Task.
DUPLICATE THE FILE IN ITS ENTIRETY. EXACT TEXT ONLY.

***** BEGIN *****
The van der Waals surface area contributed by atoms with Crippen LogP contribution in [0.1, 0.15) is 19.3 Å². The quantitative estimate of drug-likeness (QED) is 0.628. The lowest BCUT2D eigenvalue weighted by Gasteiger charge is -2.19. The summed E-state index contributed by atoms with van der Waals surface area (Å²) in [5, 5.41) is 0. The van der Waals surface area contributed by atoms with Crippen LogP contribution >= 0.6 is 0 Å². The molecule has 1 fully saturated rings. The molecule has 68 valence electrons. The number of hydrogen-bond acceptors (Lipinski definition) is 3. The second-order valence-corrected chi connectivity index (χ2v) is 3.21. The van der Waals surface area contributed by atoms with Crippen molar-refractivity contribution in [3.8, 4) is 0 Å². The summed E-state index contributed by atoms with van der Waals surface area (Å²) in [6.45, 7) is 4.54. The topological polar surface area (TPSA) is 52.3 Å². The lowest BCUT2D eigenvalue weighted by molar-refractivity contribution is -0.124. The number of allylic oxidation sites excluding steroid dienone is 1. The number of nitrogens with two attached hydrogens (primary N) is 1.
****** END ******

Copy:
The van der Waals surface area contributed by atoms with Crippen LogP contribution in [0.1, 0.15) is 19.3 Å². The quantitative estimate of drug-likeness (QED) is 0.628. The lowest BCUT2D eigenvalue weighted by Gasteiger charge is -2.19. The summed E-state index contributed by atoms with van der Waals surface area (Å²) in [5, 5.41) is 0. The van der Waals surface area contributed by atoms with Crippen LogP contribution >= 0.6 is 0 Å². The molecule has 1 fully saturated rings. The molecule has 68 valence electrons. The number of hydrogen-bond acceptors (Lipinski definition) is 3. The second-order valence-corrected chi connectivity index (χ2v) is 3.21. The van der Waals surface area contributed by atoms with Crippen molar-refractivity contribution in [3.8, 4) is 0 Å². The summed E-state index contributed by atoms with van der Waals surface area (Å²) in [6.45, 7) is 4.54. The topological polar surface area (TPSA) is 52.3 Å². The lowest BCUT2D eigenvalue weighted by molar-refractivity contribution is -0.124. The number of allylic oxidation sites excluding steroid dienone is 1. The number of nitrogens with two attached hydrogens (primary N) is 1.